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Asheville Citizen-Times

Historical precedent vs. economic nonsense

Chuck Kelly • October 9, 2009 12:15 AM

Those who say our present economic disaster is unprecedented are ignoring history. Sure, if one considers only economic cycles of the past century, we are, indeed, in an unprecedented era.


Most economists seem to base their analyses on the premise that if banks are healthy and investors have an abundance of money, a good economy automatically results. To some extent, these conditions have been consistent with a growing gross domestic product, a rising stock market, and a more influential and powerful country.

Legitimate historians, however, also consider how wealth is distributed among classes of its citizens, the unification or disintegration of society and the long-term effects of economic policies on a nation's ultimate destiny. On these issues, our nation's present economic decline, both national and international, is perfectly understandable.

Signs of decline

In “A Study of History,” Arnold Toynbee analyzed the growths and breakdowns of 21 civilizations and found they shared many of the same characteristics. One of the first signs of a declining society is class warfare in which the elite minority (however the elite is defined) control the economy in ways that greatly favor themselves at the expense of others. Their short-term power and affluence becomes more important than the long-term national interest.

In their 11-volume “The Story of Civilization,” Will and Ariel Durant concluded that unregulated markets usually resulted in growing and prosperous economies — but they also were accompanied by an increasing disparity in income and wealth between the rich and everyone else. As the disparity grew, they eventually reached a point at which revolution was inevitable.

If the revolution was violent, as in the French Revolution, wealth was redistributed but also destroyed, and everyone was worse off. If the revolution was peaceful, wealth was preserved but redistributed, and the nation became stronger. They cited President Franklin D. Roosevelt's New Deal as an example, as well as other historical precedents.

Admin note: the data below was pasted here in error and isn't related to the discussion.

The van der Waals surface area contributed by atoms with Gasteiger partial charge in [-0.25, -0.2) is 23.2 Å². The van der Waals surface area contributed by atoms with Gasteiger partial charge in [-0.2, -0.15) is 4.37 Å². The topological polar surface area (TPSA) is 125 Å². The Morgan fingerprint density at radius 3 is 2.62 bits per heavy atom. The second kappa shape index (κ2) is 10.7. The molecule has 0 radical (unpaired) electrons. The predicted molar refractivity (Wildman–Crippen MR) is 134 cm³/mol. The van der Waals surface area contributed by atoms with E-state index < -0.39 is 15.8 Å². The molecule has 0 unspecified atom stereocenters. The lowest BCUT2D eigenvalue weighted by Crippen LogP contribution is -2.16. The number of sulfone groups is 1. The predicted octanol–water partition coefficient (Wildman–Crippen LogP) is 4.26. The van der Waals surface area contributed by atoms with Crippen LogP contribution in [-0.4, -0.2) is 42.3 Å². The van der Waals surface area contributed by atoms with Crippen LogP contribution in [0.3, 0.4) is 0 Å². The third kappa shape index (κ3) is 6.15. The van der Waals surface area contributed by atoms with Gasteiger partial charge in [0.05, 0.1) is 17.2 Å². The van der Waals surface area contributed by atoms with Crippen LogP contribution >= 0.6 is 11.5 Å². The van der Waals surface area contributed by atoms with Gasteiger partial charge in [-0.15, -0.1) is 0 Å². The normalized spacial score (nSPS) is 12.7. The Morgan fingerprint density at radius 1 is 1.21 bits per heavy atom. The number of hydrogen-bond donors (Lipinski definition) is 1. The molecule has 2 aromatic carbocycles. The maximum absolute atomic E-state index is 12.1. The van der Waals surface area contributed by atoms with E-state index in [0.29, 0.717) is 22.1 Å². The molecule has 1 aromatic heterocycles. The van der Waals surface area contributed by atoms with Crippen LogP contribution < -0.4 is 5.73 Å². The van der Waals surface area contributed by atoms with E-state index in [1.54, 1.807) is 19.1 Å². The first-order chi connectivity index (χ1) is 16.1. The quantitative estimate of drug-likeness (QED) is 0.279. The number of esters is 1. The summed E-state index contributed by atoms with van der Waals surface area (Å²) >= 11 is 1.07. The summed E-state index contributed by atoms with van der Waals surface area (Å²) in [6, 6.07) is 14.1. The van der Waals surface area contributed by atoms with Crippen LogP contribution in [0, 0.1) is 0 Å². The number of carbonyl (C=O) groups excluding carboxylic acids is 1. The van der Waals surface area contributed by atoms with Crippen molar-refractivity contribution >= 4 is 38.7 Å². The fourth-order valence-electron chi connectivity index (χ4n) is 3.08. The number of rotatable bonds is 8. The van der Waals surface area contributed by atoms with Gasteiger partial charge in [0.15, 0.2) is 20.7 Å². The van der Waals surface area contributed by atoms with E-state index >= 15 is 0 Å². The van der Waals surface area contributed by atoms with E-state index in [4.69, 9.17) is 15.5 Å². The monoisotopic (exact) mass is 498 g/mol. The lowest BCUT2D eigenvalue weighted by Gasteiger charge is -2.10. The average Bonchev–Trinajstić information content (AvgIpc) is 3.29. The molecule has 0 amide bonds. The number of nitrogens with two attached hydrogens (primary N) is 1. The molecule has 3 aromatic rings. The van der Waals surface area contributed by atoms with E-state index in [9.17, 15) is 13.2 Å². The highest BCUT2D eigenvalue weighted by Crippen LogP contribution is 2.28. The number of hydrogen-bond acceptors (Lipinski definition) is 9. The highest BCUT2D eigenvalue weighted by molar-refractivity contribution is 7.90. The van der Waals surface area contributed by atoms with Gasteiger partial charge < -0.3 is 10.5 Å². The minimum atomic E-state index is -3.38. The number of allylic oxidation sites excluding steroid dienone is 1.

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More recently, and more directly related to our present situation, award-winning historian T.H. Watkins cited the economy of the 1920s as the cause of the depression in “The Great Depression”:


“(In 1929) most of the personal wealth in the country resided in the pockets, bank accounts, and stock portfolios of a tiny percentage of the population. But goods had been produced for the millions, not the thousands, and the millions, in the end, simply could not afford them … The banks, one banker remembered, had ‘provided everything for their customers but a roulette wheel.'”

The present jobless economic recovery is a sign our country has fundamentally changed, and we're in a state of national decline. Investors are an aristocracy, while workers increasingly find themselves unable to maintain an acceptable standard of living. Change will be difficult, since any politician willing to take measures to correct this imbalance will face the wrath of America's wealthy and powerful, and be accused of penalizing success, encouraging envy of the rich and class warfare. And no one has explained how the U.S. is going to create good-paying working-class jobs in the new globalized economy.

Bet on others

Even conservative investment advisers have concluded that emerging countries with ample natural resources and/or cheaper labor will be the world's future economic leaders with increasing political clout: China, India, Brazil, Australia, Canada and Russia. That's why they recommend investing in other countries, or in U.S. firms that have significant presence in them. Although China lacks natural resources itself, it is using its newly acquired U.S. dollars to buy resource-rich properties throughout the world, and on a massive scale. This will add greatly to its economic and political power.

Many financial advisers also note that well-positioned investors will be able to profit handsomely from our nation's decline by selling domestic securities short — just as many speculators did in the recent subprime and derivatives meltdown — and are warning their clients to be prepared for the next inevitable meltdown.

Those who say that solutions will be difficult because our economy has been getting worse for the past eight years are only partially right. It's been getting worse for the past 28 years. That's when the decline of America's middle class began in earnest, and it's been accelerating ever since. It's no accident. It's the direct result of our nation's economic policies, and it's time for a peaceful revolution: a new New Deal.

Chuck Kelly is a retired management consultant living in Burnsville and is author of Farewell Fantasyland; Time for Economic and Political Reality. He can be reached at